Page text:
Tennis

Zero Gravity Tennis: Teaching a Game for Life | Local News

Zero Gravity Tennis: Teaching a Game for Life |  Local News






Harrisburg’s Keith Dismuke is on a mission to promote tennis in Southern Illinois and nationally. Dismuke’s Zero Gravity Tennis offers lessons and works with Harrisburg schools to teach the game.


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Harrisburg’s Keith Dismuke is on a mission to transform the game of tennis – one player, one game and even one stroke at a time.

A native of Sparta, Dismuke returned to southern Illinois in 2014 after many years as a professional tennis player and coach in Maine. He brought with him a passion for sharing the sport with new generations of players, starting with those of Harrisburg.

“I was able to develop what we call the City Tennis Association and together with the US Tennis Association we have programs in place to do assemblies and programs in schools to develop tennis in the area” , he explained.

Today, Dismuke is a popular tennis instructor, coach and sports ambassador through his program, Zero Gravity Tennis. Despite a pandemic-necessitated hiatus from his volunteer efforts at Harrisburg schools, Dismuke continues to teach tennis players of all ages and skill levels in group and private lessons.

Dismuke, who won the Illinois Seniors tournament at age 53, hopes grassroots efforts like his will bring tennis back to the fore. One of the few certified tennis coaches in the area, he said he hopes to see tennis return to popularity soon.

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“I would say the state of American tennis right now is probably about two or three on a scale of five,” he said. “We don’t have American tennis champions right now and that’s probably what it’s going to take to get people interested in the game again. It’s going to take a lot of hard work and dedication from a lot of people. of people. “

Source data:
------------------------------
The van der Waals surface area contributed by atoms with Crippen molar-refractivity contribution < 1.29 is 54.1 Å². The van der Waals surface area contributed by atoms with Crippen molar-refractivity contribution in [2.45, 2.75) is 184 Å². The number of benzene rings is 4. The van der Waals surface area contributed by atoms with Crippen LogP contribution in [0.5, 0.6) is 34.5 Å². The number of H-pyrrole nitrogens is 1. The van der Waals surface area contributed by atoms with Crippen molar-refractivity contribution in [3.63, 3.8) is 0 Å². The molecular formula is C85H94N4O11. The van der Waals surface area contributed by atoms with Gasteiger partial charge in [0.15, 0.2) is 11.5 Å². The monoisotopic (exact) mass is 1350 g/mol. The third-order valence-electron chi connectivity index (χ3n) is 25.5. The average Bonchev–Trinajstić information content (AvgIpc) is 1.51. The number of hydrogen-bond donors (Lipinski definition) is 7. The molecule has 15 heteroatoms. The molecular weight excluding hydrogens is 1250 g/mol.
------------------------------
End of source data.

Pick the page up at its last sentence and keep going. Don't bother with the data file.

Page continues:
In addition to his grassroots efforts to promote tennis, Dismuke is also a sought-after tennis official, working on NCAA and USTA events.

“When I’m not teaching, I’m refereeing,” he explained. “It gives me more insight as a coach.”

Dismuke said refereeing also makes him more obsessed with the rules and etiquette of the game.

“As officials, we learn to force players to follow the rules and to convince them that the rules for everyone should be the same. A lot of times coaches show favoritism to certain players and allow them to do things that aren’t acceptable to everyone because they’re good or they can get away with it, but it’s not like this,” he said.

He said the teaching methods he uses in Zero Gravity Tennis are a bit different.

“I’m integrating more body awareness and more of the person’s natural ability,” he said. “We focus on things like if you take a martial arts class or something similar. First you have to understand how your body moves and how your body works, then we can build your game around that.

He said it was important to understand body control, pointing out that while hard shots are impressive, it’s the finesse behind those shots that makes the difference. He said he addresses the attitude and psychological approach needed to succeed in the game.

He said Southern Illinois tennis is growing somewhat and has an unexpected ally in a new sport that is growing in popularity: pickleball.

“They work together because they’re so similar,” he explained.

He said the benefits of tennis go beyond just fun and exercise.

“Tennis is a great game because it builds character in a very personal way,” he continued. “You can’t watch your team, it’s just you on the pitch with your own style. You control your own game,” he said.

Dismuke added that he wants his students to be like him – lifelong game lovers.

“The first thing with tennis is that it’s a sport for life,” he said.